There are many flavors of homeschooling, ranging from school-in-a-box to 'unschooling'. Little Guy went to kindergarten last year, and the first words out of his teacher's mouth at our October conference were, "He's a really out-of-the-box kind of kid!" It's not hard to guess why we don't order a canned curriculum.
One thing I care deeply about is that I want my kids to learn, at an early age, what it is to have a passion, and what it means to pursue it. However, I draw a distinction between becoming passionate and becoming lost in passion. It's way too easy to get absorbed (or self-absorbed) by an interest to the exclusion of all else. I have one child who would gladly do without math for years, and one who could probably figure out how to function without ever writing a word. So we don't go the 'unschooling' route, at least insofar as that means only following the child's interests.
My compromise is this: give me 90 minutes for my stuff, and you can have the rest of the day to yourself. I'll make sure we have books, materials, web sites, or whatever you want on hand so you can thrive and grow.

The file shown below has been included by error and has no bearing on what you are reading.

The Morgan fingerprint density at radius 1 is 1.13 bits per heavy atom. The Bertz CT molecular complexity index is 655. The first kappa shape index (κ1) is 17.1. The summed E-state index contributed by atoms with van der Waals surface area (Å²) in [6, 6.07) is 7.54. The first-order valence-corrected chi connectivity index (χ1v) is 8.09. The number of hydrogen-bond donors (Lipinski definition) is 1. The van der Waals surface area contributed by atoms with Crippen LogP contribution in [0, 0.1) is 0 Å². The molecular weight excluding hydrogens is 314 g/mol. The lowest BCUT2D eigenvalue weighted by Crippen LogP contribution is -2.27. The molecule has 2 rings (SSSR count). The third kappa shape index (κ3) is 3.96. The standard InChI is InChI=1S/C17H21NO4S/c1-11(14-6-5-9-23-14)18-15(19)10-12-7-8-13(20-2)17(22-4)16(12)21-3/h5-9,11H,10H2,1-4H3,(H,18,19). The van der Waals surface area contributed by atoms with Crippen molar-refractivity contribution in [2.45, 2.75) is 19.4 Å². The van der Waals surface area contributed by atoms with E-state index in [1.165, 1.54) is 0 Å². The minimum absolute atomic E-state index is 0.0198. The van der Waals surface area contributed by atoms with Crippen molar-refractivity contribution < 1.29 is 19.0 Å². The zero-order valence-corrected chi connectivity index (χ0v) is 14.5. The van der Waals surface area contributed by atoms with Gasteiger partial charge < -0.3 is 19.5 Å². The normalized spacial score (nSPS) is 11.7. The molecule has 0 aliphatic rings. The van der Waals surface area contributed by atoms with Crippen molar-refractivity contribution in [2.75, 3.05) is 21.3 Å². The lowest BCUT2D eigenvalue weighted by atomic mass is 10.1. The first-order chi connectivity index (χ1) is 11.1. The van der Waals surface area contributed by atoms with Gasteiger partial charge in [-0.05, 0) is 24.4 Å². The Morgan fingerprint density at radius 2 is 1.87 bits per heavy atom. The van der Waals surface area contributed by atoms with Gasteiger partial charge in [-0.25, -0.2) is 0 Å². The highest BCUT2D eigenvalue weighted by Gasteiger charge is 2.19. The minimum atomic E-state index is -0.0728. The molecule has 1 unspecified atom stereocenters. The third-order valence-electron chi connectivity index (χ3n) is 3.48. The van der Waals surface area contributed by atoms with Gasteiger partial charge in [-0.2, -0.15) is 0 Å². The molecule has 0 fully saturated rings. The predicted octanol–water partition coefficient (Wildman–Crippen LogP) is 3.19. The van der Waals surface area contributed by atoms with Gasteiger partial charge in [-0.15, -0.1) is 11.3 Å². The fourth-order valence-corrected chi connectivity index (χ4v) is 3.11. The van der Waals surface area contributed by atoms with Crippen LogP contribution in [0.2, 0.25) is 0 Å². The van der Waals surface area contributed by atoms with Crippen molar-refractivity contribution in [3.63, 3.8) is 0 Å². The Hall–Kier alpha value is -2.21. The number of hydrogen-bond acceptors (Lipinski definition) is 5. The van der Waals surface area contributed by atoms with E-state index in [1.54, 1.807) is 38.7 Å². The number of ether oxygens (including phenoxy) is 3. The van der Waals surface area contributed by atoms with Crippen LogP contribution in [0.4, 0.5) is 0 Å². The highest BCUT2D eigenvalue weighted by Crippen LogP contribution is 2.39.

Of course, since I've cultivated independent learners and thinkers, I have kids who know how to protest vehemently against things they don't like. So it usually takes much longer than 90 minutes to do 90 minutes worth of work. Still, my requirements are pretty minimal: math, and writing, and some sort of history, and the occasional handwriting or map skills or grammar. Little Guy has to do reading daily. The others just read (and read, and read) without being asked, so I don't even put it on their lists.
The kids like having a read-aloud, and I like it, too. It gives us all common ground, and it's a nice, gentle way to start the school day. I usually try to coordinate the read-aloud with the time period we're studying for history.
I used to be a lot better about field trips, but now that I'm working so much I don't have enough energy or time. The kids like field trips, and ideally we'd do one every week. This year it's more like one a month. That stinks, but it's life.
Today in Carry On, Mr. Bowditch we got to the part where he's teaching the common sailors how to navigate using the stars. There was talk of the sextant. We have a Playmobil sextant around here somewhere, but not a real one. Had to look that up on the web, along with instructions for how to use it. But the kids are clamoring for a real one. On the off-off-chance that you happen to have one among your possessions and are willing to show it to us, let me know.